All successful trade shows are driven by their marketing goals and objectives. When approached without a convention marketing plan, the results are predictably varied. By creating a detailed exhibition marketing plan of action, organizations can track and measure their performance in the context of the company’s larger mission.
It is only by reviewing this performance after the trade show that they can properly evaluate the effectiveness of their convention marketing efforts over time. If an organization fails to meet its target goals, it is usually due to inaccurate assumptions within the exhibition marketing plan, unreasonable expectations of the marketing tactics deployed, or a performance failure.
You can take advantage of this same level of performance analysis by developing a trade show marketing plan. It should include a detailed description of your target market, primary competitors, trade show strategy, and a variety of other components. Below, I’ll provide an overview of the most important elements to evaluate when developing your trade show marketing plan.
- Product analysis: features of the product, benefits delivered to the target market, and product branding strategy
- Price analysis: how pricing is structured for vendors, distributors, and users
- Top-level promotion analysis: overview of advertising, marketing, and promotional strategies (includes media, public relations, and product positioning)
Target Market Analysis
- Demographics and psycho-graphics: gender, income, vocation, purchasing patterns, etc.
- Market traits: benefits sought, reasons, frequency, and manner in which the product is used
- Positioning within the market: perception of the product and position relative to competitors’ products
- Purchasing process: who makes the buying decisions, what is the product’s purchase cycle, and essential information required before a decision is made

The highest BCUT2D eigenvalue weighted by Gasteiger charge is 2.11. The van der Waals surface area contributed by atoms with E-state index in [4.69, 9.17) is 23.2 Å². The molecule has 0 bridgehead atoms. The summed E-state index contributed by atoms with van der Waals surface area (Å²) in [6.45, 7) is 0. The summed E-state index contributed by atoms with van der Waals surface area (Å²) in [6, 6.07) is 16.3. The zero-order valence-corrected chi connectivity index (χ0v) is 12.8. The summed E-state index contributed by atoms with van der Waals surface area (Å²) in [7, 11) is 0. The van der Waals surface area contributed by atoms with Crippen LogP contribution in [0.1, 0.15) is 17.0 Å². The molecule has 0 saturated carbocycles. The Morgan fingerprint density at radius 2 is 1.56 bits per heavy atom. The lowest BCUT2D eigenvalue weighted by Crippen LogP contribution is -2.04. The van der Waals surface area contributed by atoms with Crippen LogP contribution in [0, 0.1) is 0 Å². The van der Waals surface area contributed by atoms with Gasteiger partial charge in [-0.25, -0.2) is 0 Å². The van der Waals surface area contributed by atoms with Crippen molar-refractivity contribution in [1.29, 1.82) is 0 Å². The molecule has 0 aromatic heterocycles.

- Size of target market: estimate of current market size, estimate of potential market size, and estimate of future market growth
- Target market: who the competitors serve and how they reach their market.
- Pricing: competitors’ price structures, including incentives and discounts
- Promotion: competitors’ promotional activities and distribution network
- Strengths and weaknesses: market perception of competitors, financial stability, etc.
- Sales: by industry, market segment, product category, distribution sectors, company-wide
- Profit: revenue, marketing expenses, gross profit, net profit, return on investment, contribution to company profit
Marketing Strategy Analysis
- Tactics: branding, positioning, publicity, promotional, word of mouth, viral, advertising, and marketing activities.
- Segmentation: how tactics are deployed by geography, product category and distribution channels
- Pricing: structure and methods of pricing, use of discounts, elasticity relative to market dynamics, break even analysis
- Allocation to tactics: budget allocation to each marketing tactic (ref. Marketing Strategy Analysis)
- Allocation to market: budget allocation to each segment of the target market
- Timeline: budget allocation by month and year
The main benefit of creating a trade show marketing plan is that it provides a distinct road map that guides your entire strategy. Within successful convention marketing plans, there is not ambiguity. If your company fails to reach its marketing goals and overall objectives, it’s likely due to a performance breakdown or unreasonable expectations. It’s common for many business owners to miscalculate one or multiple elements in an exhibition marketing plan. When this happens, the company’s stated projections will usually be missed.
For example, if your marketing tactics yield the expected results, yet you have incorrectly forecasted the size of your target market, your company will not meet the objectives detailed in your plan. Similarly, if you have correctly forecasted the size of your target market, yet have miscalculated your main competitor’s reach into that market, it’s likely that their marketing efforts will encroach upon your own. The result? A failure to meet projections.
The important thing to remember about your trade show marketing plan is that it’s not a static document. It’s fluid and changes over time. Market dynamics shift. The internal direction or capabilities of your company will likely do the same. When these things happen, your marketing plan will need to be updated.
Jonathan Edelman provides helpful advice about trade show strategies. With years of experience in the trenches, he is an expert on booth displays, follow up techniques, and using trade show marketing strategies to boost revenue.